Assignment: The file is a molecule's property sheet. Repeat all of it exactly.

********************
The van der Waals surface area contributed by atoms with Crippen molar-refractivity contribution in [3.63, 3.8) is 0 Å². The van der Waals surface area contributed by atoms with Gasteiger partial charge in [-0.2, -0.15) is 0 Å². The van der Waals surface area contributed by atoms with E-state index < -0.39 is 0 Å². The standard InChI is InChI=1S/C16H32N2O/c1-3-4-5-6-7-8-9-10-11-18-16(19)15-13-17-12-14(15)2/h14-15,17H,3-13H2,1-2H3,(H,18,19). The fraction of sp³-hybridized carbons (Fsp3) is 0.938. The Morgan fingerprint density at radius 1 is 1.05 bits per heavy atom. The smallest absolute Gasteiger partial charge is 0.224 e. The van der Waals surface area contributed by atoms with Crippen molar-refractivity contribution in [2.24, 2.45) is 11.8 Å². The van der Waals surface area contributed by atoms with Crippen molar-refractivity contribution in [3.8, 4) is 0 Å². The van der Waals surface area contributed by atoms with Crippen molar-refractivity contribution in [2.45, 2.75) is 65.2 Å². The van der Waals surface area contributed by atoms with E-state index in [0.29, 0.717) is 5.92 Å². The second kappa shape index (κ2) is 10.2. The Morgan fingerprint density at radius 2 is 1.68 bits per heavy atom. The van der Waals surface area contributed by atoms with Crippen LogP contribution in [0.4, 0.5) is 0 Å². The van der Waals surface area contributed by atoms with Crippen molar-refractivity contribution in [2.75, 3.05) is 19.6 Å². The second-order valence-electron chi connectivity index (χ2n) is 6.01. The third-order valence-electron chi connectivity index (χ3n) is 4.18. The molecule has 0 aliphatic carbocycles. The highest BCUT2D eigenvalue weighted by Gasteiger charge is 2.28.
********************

The van der Waals surface area contributed by atoms with Crippen molar-refractivity contribution in [3.63, 3.8) is 0 Å². The van der Waals surface area contributed by atoms with Gasteiger partial charge in [-0.2, -0.15) is 0 Å². The van der Waals surface area contributed by atoms with E-state index < -0.39 is 0 Å². The standard InChI is InChI=1S/C16H32N2O/c1-3-4-5-6-7-8-9-10-11-18-16(19)15-13-17-12-14(15)2/h14-15,17H,3-13H2,1-2H3,(H,18,19). The fraction of sp³-hybridized carbons (Fsp3) is 0.938. The Morgan fingerprint density at radius 1 is 1.05 bits per heavy atom. The smallest absolute Gasteiger partial charge is 0.224 e. The van der Waals surface area contributed by atoms with Crippen molar-refractivity contribution in [2.24, 2.45) is 11.8 Å². The van der Waals surface area contributed by atoms with Crippen molar-refractivity contribution in [3.8, 4) is 0 Å². The van der Waals surface area contributed by atoms with Crippen molar-refractivity contribution in [2.45, 2.75) is 65.2 Å². The van der Waals surface area contributed by atoms with E-state index in [0.29, 0.717) is 5.92 Å². The second kappa shape index (κ2) is 10.2. The Morgan fingerprint density at radius 2 is 1.68 bits per heavy atom. The van der Waals surface area contributed by atoms with Crippen LogP contribution in [0.4, 0.5) is 0 Å². The van der Waals surface area contributed by atoms with Crippen molar-refractivity contribution in [2.75, 3.05) is 19.6 Å². The second-order valence-electron chi connectivity index (χ2n) is 6.01. The third-order valence-electron chi connectivity index (χ3n) is 4.18. The molecule has 0 aliphatic carbocycles. The highest BCUT2D eigenvalue weighted by Gasteiger charge is 2.28.